32. Ephesians 2:16 tn Grk “by killing the hostility in himself.”
  33. Ephesians 2:18 tn Or “for.” BDAG gives the consecutive ὅτι (hoti) as a possible category of NT usage (BDAG 732 s.v. 5.c).
  34. Ephesians 2:20 tn Grk “having been built.”
  35. Ephesians 2:20 sn Apostles and prophets. Because the prophets appear after the mention of the apostles and because they are linked together in 3:5 as recipients of revelation about the church, they are to be regarded not as Old Testament prophets, but as New Testament prophets.
  36. Ephesians 2:20 tn Grk “while Christ Jesus himself is” or “Christ Jesus himself being.”
  37. Ephesians 2:20 tn Or perhaps “capstone” (NAB). The meaning of ἀκρογωνιαῖος (akrogōniaios) is greatly debated. The meaning “capstone” is proposed by J. Jeremias (TDNT 1:792), but the most important text for this meaning (T. Sol. 22:7-23:4) is late and possibly not even an appropriate parallel. The only place ἀκρογωνιαῖος is used in the LXX is Isa 28:16, and there it clearly refers to a cornerstone that is part of a foundation. Furthermore, the imagery in this context has the building growing off the cornerstone upward, whereas if Christ were the capstone, he would not assume his position until the building was finished, which vv. 21-22 argue against.
  38. Ephesians 2:21 tn Grk “in whom” (v. 21 is a relative clause, subordinate to v. 20).
  39. Ephesians 2:21 tc Although several significant witnesses (א1 A C P 6 81 326 1739c 1881) have πᾶσα ἡ οἰκοδομή (pasa hē oikodomē), instead of πᾶσα οἰκοδομή (the reading of א* B D F G Ψ 33 1175 1505 1739* M), the article is almost surely a scribal addition intended to clarify the meaning of the text, for with the article the meaning is unambiguously “the whole building.”tn Or “every building.” Although “every building” is a more natural translation of the Greek, it does not fit as naturally into the context, which (with its emphasis on corporate unity) seems to stress the idea of one building.
New English Translation (NET)

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Ephesians 2 New International Version (NIV)

Made Alive in Christ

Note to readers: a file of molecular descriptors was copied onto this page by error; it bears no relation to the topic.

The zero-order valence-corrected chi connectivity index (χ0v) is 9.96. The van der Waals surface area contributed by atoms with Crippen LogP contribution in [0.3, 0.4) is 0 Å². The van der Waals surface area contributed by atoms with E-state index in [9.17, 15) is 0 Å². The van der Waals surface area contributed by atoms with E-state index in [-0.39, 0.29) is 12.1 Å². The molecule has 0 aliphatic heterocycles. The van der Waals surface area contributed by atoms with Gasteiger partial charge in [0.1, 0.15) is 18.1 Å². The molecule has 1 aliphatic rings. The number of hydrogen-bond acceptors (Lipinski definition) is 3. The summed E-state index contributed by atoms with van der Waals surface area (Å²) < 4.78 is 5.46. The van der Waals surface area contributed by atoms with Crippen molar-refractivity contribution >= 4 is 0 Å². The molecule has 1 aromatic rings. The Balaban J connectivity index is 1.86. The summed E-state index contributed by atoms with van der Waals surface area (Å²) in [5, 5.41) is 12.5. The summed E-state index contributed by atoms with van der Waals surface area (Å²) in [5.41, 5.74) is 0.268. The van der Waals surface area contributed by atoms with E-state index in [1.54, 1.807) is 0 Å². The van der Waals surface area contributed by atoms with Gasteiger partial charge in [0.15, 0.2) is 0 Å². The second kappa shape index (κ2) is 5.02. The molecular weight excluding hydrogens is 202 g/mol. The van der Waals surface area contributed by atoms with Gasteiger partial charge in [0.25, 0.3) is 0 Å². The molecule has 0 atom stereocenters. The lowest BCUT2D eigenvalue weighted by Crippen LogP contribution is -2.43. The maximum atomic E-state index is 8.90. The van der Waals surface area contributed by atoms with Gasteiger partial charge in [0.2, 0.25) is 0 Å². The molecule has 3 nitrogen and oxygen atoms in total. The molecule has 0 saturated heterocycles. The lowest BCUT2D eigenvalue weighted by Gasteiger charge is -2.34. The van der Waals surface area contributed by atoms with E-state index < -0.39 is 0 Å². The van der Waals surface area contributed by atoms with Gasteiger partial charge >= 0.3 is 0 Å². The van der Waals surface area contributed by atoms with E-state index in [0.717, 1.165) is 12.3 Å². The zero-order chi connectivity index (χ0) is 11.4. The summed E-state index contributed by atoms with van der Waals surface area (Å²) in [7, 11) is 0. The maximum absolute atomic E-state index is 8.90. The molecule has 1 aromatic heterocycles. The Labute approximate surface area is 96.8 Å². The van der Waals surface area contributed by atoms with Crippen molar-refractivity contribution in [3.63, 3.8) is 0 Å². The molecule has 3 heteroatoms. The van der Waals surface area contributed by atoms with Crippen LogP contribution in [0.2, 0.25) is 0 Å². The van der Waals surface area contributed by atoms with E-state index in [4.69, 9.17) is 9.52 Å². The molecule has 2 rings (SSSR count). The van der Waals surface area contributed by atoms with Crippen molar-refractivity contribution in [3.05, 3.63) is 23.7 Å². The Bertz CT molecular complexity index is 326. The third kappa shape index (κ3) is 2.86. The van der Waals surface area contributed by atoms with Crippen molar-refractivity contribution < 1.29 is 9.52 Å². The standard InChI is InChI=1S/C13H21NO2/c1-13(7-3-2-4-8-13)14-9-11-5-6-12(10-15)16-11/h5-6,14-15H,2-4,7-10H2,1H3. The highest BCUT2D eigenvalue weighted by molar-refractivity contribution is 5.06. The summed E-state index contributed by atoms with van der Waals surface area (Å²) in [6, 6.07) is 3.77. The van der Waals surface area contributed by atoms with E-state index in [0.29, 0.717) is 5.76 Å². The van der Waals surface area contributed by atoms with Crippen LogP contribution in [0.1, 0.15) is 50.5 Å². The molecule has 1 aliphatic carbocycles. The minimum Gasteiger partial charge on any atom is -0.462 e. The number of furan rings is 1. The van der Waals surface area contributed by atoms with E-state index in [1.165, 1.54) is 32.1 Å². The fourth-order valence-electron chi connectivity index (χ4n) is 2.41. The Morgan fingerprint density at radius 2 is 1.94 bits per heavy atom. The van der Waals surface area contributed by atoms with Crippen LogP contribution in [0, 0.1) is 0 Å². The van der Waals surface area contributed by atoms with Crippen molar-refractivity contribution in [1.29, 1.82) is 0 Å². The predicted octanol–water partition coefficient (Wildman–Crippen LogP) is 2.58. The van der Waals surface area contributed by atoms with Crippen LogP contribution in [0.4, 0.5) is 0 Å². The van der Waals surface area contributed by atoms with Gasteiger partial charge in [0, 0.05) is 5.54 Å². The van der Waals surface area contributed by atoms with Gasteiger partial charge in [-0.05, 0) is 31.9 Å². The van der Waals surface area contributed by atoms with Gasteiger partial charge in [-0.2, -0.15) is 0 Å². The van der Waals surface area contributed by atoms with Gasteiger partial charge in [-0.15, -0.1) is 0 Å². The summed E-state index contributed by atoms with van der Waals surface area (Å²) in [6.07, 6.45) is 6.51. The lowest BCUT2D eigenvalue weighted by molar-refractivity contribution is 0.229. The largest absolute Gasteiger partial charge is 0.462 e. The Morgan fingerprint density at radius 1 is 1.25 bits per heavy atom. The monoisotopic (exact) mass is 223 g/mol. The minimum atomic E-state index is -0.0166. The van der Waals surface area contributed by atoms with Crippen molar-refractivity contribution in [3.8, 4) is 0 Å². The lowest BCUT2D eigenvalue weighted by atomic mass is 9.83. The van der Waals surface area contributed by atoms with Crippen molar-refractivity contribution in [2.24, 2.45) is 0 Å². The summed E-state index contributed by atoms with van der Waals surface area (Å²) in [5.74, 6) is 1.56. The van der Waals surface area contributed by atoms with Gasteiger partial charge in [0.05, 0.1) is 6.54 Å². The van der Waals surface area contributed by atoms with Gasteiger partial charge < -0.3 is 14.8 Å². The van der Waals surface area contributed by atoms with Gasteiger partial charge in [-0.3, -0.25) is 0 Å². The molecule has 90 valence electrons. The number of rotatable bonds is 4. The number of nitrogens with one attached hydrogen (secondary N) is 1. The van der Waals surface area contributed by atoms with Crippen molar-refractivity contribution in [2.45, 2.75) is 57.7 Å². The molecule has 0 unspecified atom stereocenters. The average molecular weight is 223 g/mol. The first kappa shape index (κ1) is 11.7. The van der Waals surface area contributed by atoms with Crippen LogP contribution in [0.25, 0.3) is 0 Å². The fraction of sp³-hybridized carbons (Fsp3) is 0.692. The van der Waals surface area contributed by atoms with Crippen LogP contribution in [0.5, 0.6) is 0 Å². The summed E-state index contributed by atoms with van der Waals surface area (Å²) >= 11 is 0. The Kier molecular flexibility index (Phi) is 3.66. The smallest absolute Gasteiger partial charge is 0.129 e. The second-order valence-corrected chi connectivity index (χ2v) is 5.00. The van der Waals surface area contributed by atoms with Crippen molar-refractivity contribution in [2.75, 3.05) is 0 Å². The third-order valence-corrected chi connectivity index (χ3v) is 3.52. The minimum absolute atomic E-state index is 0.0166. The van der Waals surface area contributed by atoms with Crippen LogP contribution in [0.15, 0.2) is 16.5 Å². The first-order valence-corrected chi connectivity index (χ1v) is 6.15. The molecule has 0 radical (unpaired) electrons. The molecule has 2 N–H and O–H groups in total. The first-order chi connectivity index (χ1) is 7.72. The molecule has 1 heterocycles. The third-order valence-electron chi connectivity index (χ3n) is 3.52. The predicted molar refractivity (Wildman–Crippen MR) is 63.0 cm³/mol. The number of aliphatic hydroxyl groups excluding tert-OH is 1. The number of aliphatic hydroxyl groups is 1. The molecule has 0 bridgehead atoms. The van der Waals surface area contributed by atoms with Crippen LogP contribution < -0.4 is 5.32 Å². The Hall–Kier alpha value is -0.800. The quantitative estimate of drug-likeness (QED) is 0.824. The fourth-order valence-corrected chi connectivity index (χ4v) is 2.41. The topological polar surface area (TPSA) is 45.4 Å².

As for you, you were dead in your transgressions and sins, in which you used to live when you followed the ways of this world and of the ruler of the kingdom of the air, the spirit who is now at work in those who are disobedient. All of us also lived among them at one time, gratifying the cravings of our flesh[a] and following its desires and thoughts. Like the rest, we were by nature deserving of wrath. But because of his great love for us, God, who is rich in mercy, made us alive with Christ even when we were dead in transgressions—it is by grace you have been saved. And God raised us up with Christ and seated us with him in the heavenly realms in Christ Jesus, in order that in the coming ages he might show the incomparable riches of his grace, expressed in his kindness to us in Christ Jesus. For it is by grace you have been saved, through faith—and this is not from yourselves, it is the gift of God— not by works, so that no one can boast. 10 For we are God’s handiwork, created in Christ Jesus to do good works, which God prepared in advance for us to do.

Jew and Gentile Reconciled Through Christ

11 Therefore, remember that formerly you who are Gentiles by birth and called “uncircumcised” by those who call themselves “the circumcision” (which is done in the body by human hands) 12 remember that at that time you were separate from Christ, excluded from citizenship in Israel and foreigners to the covenants of the promise, without hope and without God in the world. 13 But now in Christ Jesus you who once were far away have been brought near by the blood of Christ.

14 For he himself is our peace, who has made the two groups one and has destroyed the barrier, the dividing wall of hostility, 15 by setting aside in his flesh the law with its commands and regulations. His purpose was to create in himself one new humanity out of the two, thus making peace, 16 and in one body to reconcile both of them to God through the cross, by which he put to death their hostility. 17 He came and preached peace to you who were far away and peace to those who were near. 18 For through him we both have access to the Father by one Spirit.

19 Consequently, you are no longer foreigners and strangers, but fellow citizens with God’s people and also members of his household, 20 built on the foundation of the apostles and prophets, with Christ Jesus himself as the chief cornerstone. 21 In him the whole building is joined together and rises to become a holy temple in the Lord. 22 And in him you too are being built together to become a dwelling in which God lives by his Spirit.

Footnotes:

  1. Ephesians 2:3 In contexts like this, the Greek word for flesh (sarx) refers to the sinful state of human beings, often presented as a power in opposition to the Spirit.
New International Version (NIV)